Nelson Havi to take CBC case after petitioner developed cold feet over deep state

Nelson Havi to take CBC case after petitioner developed cold feet over deep state

However Mr Havi will have to wait for the judges to issue a ruling on June 9 on whether to substitute Ms Ang’awa with him.

Ms Esther Ang’awa, a lawyer and aggrieved parent sued the government seeking to quash the continued implementation of the Competency Based Curriculum (CBC).

However she told the High Court yesterday that she is no longer interested in the case.

Ms Esther Ang’awa, an advocate of the court, sought to be replaced in the suit by her lawyer Nelson Havi. She cited negative profiling by the state and government agencies for the move.

“Esther Ang’awa has informed me that she is not interested in the pursuit of the petition for the reason that she has been negatively profiled by the State and governmental agencies and that the continuation of the petition in her name has and will prejudice her and the education of her child,” said Mr Havi.

He added that “in view of the above, I verily believe that it is just and proper that Esther Ang’awa be substituted with myself as the petitioner in order that I may continue with the petition in my name, in terms of my undertaking to the members of the public affected by the subject matter therein”.

Education Cabinet Secretary George Magoha has asked three High Court judges to dismiss the petition since the new curriculum has taken off and should not be hindered, adding that Ms Ang’awa has lost interest in the case.

“The petitioner is not interested in the pursuit of the petition,” said Senior Counsel Philip Murgor on behalf of CS Magoha.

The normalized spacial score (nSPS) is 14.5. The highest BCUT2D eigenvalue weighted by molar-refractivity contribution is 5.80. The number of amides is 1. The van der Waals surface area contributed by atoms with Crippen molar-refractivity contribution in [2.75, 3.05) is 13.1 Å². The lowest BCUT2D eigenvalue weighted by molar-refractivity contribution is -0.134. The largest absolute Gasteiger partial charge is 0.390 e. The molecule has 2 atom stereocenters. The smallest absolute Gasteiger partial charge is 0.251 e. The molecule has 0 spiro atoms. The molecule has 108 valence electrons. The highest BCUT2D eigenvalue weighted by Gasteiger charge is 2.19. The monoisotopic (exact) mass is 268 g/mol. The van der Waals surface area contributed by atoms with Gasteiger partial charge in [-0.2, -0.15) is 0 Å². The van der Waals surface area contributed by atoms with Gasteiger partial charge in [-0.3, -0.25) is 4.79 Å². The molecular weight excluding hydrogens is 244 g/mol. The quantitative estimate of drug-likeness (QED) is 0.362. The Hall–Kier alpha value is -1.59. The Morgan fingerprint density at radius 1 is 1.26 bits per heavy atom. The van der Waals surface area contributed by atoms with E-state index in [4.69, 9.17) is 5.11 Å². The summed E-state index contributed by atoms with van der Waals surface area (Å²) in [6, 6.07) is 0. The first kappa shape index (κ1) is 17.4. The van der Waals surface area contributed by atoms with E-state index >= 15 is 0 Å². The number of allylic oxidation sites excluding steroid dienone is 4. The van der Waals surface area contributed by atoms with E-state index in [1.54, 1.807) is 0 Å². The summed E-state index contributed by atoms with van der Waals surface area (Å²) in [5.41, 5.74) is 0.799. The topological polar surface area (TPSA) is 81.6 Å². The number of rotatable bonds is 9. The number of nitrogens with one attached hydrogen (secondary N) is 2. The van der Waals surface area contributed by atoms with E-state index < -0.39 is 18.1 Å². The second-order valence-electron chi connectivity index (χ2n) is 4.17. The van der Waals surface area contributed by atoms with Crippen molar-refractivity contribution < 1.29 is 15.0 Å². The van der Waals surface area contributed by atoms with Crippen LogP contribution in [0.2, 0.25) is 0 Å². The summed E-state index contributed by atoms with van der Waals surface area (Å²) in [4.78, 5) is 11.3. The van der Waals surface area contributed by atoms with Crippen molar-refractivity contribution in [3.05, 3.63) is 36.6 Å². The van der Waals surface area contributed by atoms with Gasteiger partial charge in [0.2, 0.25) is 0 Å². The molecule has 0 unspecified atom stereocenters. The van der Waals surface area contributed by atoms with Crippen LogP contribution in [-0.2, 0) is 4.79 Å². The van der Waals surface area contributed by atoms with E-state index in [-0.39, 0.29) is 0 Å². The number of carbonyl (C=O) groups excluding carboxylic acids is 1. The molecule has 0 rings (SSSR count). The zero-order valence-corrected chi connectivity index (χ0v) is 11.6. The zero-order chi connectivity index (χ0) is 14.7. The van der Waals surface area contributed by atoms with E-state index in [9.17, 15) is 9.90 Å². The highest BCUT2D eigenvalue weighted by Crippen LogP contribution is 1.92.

The CS opposed substituting Ms Ang’awa with former Law Society of Kenya president to pursue the case, which he says is of great public interest.

Asking the court to allow him to pursue the case, Mr Havi said that millions of schoolchildren and their parents are affected by the new education system, which he said is burdensome and affects the rights of the children. He said the respondents will suffer no prejudice if he takes over the litigation, which seeks to return Kenya to the 8-4-4 system.

The petitioner has lamented that the CBC is burdensome and costly and is confusing learners given the scarcity of facilities for the new system. The petitioner also argues that introducing the new curriculum is unconstitutional and unlawful.

More than nine million learners are already learning under the CBC.

The Ministry of Education on Monday rolled out Grade Six. The learners will sit their final national examination in December ahead of the rollout of junior secondary in January next year.

In her suit, Ms Ang’awa named Prof Magoha, the Kenya Institute of Curriculum Development(KICD), the Kenya National Examinations Council (Knec), the Teachers Service Commission (TSC), teachers unions Knut and Kuppet, the National Assembly, and Interior CS Fred Matiangi as respondents.

Others named as interested parties are the Kenya Private Schools Association (KPSA), the Kenya Primary Schools Heads Association (Kepsha) and the Kenya National Parents Association.

Mr Havi argues that “the actions of the first to the fourth respondents as set out in the petition are manifestly unconstitutional and unlawful, are prejudicial to the future of the children of Kenya and ought to be halted pending the determination of the questions raised in the petition”.

CBC was introduced six years ago. When he spoke last week, President Uhuru Kenyatta said nothing will stop its implementation.

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